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Box Compression

By Ralph Young

May 17, 2024

Over the past 15 years, we have published several AskRalph blog posts and BoxScore articles on this often forgotten significant variable to box compression/box performance, which is four-point bending stiffness. To review those pieces, you can go to the search bar on AICC NOW, NOW.AICCbox.org, and enter this subject or contact me directly.

The definition in the Technical Association of the Pulp and Paper Industry T 836 states that “bending stiffness measurements of the combined board when used with the edge crush test and box dimensions can accurately predict the top-to-bottom compression strength of a box.” McKee’s short formula makes an estimation of this property by using the caliper of the combined board. As we will see in the example below, the equal compression strength is improved by moving from a 69/23C/69 combination to 35/23E/35/23N/35.

We have known of the edge crush test (ECT) inclusion for almost 35 years now, but we often ignore or never understood the other major characteristic of corrugated in building box performance. This seldom considered property, while not as significant as ECT, still has a contribution to top-to-bottom compression—also, but not discussed here, the measurement of torsional stiffness as determined by dynamic stiffness tester (DST) instrumentation. This is not an issue of virgin/semichemical fiber versus recycled fiber as one would obtain the same results.

My associate, Tom Weber, and I led a webinar in June 2022 titled “Testing Requirements to Guarantee Board Strength” that covered many physical properties of corrugated, folding carton, and rigid box. One of these properties was four-point bending stiffness for corrugated and taper stiffness for paperboards. It needs to be emphasized that the bulging resistance of the corrugated vertical side panels has an impact on box compression.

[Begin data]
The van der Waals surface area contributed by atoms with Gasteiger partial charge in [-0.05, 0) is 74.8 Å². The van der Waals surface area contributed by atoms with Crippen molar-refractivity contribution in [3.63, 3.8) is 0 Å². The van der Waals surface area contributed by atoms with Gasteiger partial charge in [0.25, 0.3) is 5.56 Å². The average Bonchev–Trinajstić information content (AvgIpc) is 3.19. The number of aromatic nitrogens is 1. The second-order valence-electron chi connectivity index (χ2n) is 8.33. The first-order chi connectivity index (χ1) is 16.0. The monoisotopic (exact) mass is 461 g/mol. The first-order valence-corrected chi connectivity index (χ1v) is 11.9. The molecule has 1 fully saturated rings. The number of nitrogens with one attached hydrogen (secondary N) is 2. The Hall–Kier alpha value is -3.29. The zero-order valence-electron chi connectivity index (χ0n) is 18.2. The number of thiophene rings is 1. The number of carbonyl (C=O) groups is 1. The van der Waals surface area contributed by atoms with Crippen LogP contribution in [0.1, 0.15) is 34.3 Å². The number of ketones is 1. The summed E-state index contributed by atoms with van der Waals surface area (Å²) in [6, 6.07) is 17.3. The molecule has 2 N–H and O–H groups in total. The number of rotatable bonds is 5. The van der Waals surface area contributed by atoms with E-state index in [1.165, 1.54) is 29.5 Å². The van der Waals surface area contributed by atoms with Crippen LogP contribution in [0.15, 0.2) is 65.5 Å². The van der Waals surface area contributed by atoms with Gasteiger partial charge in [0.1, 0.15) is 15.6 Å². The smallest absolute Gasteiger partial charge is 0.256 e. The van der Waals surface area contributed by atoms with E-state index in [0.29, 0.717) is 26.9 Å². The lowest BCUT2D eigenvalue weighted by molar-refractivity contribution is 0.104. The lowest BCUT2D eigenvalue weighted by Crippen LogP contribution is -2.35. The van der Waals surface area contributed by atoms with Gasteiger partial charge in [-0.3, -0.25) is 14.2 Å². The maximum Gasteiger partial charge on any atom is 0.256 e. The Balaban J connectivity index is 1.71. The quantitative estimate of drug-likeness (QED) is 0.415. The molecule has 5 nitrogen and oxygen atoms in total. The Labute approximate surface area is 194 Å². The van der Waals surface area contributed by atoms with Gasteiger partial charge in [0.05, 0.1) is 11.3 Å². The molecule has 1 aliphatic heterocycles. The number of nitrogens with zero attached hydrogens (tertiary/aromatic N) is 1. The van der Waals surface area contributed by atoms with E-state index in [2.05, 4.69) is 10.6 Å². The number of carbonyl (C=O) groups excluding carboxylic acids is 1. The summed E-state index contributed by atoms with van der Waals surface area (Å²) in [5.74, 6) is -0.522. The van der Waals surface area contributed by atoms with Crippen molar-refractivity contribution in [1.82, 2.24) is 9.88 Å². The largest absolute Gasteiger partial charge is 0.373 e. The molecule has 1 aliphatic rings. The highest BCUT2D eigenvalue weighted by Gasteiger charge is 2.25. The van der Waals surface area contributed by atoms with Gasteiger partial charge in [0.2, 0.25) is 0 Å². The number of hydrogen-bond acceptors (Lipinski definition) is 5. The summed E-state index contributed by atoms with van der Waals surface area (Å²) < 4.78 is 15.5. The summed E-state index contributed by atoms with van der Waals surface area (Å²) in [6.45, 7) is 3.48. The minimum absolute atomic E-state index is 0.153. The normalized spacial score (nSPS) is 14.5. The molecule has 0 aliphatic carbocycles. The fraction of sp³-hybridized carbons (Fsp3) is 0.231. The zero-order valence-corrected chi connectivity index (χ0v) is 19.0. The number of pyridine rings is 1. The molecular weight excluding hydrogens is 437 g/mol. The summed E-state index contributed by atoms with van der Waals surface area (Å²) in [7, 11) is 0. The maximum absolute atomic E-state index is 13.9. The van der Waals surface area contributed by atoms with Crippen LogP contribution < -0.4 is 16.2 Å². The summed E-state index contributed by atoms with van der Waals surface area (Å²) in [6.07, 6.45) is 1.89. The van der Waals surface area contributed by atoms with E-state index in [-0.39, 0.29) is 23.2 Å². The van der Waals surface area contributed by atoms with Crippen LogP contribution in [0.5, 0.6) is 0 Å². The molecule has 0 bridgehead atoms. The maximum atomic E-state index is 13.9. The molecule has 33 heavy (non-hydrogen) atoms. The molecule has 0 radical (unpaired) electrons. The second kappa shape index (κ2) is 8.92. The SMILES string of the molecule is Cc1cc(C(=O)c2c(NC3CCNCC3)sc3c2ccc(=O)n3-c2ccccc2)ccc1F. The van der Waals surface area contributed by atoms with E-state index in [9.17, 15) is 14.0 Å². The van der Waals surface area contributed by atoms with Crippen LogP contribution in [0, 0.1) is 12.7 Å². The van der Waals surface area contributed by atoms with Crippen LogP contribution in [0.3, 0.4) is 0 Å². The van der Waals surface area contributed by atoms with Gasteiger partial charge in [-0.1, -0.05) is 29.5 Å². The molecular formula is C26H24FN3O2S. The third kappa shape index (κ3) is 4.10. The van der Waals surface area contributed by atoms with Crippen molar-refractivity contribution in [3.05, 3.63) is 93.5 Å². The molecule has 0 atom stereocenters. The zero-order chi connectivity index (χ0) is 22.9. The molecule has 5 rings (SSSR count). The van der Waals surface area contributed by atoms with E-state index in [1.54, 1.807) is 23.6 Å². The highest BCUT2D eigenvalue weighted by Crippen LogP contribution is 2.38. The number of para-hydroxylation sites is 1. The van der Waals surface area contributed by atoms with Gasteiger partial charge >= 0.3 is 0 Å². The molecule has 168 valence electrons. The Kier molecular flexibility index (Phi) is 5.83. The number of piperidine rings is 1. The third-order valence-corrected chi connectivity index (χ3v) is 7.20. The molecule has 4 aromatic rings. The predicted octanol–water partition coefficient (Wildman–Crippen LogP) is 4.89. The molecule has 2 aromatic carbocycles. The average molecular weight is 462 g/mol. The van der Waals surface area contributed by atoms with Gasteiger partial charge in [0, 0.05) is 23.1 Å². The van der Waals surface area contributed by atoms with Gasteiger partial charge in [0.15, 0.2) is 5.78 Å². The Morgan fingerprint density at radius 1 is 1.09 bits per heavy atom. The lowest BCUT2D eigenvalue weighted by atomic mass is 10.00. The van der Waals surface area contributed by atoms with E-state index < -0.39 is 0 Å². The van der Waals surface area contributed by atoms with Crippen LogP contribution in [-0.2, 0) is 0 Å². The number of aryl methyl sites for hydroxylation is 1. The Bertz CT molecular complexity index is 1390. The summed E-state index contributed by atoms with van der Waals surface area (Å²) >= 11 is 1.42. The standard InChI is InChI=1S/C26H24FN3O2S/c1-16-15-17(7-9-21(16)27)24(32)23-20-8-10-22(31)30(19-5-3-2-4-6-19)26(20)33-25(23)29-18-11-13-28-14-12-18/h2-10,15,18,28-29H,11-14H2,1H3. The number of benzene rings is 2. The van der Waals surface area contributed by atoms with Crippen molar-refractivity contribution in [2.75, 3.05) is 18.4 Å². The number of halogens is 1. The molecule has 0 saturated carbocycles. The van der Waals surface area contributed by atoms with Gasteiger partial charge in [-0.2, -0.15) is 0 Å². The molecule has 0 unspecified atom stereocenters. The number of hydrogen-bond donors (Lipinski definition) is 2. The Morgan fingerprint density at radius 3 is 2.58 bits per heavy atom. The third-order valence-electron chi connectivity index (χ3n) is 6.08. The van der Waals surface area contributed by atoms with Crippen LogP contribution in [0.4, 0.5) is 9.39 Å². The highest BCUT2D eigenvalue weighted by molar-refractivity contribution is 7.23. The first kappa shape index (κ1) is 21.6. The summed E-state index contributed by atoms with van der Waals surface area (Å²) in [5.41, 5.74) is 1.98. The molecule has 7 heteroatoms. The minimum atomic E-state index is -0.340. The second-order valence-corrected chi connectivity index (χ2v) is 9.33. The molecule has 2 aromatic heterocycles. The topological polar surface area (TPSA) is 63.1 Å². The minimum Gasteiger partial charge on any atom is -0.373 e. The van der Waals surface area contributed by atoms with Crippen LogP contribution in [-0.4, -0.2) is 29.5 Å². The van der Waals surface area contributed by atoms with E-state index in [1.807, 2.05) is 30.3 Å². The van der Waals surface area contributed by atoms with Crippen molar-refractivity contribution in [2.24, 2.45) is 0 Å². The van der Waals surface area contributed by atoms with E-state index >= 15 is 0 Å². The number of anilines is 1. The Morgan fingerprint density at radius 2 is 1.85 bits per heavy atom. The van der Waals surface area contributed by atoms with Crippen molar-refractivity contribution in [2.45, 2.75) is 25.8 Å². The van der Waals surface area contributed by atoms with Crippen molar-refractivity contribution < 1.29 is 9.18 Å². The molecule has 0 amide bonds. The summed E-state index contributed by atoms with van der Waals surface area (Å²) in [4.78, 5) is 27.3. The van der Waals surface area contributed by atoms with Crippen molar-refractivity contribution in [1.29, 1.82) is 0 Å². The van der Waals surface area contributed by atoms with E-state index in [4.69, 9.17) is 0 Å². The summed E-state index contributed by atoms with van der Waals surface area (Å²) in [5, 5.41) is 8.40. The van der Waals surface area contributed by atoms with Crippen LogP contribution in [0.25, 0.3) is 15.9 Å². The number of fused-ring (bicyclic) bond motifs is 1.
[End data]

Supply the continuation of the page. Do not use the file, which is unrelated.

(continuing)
A third consideration of the impact of transport on the corrugated box is flexing or twisting. The way to measure this and the contribution of proper combining and converting is the use of a DST. More than 70 are in use in North America but very few among the independent portion of the corrugated industry. What do the big companies know?

The program above was a follow-up to a major 2018 national meeting presentation titled “Fluted vs. Paperboard,” with a panel discussion with converting experts. After this face-to-face presentation, we published an extensive white paper that includes a chart of some bending stiffness values for a few combined board combinations.

This particular member combiner and converter does not have access to lower substance linerboards like 29# or 21#, so we were not able to run other permutations. Additional resources are available at AICC, including expected values of containerboards such as SCT and CFC, to assist you in coming up with multiple options in reengineering the corrugated structure and box.

Although the environmental sustainability savings is less than 10% fiber reduction, the financial sustainability savings is 25%. What would your customer benefit from most? Consider the marketing advantage! Not many have all these flutes and options, but some do, and you can do something with small-flute double-wall and low-substance linerboard and medium.


Ralph Young is the principal of Alternative Paper Solutions and is AICC’s technical advisor. Contact Ralph directly about technical issues that impact our industry at askralph@AICCbox.org.

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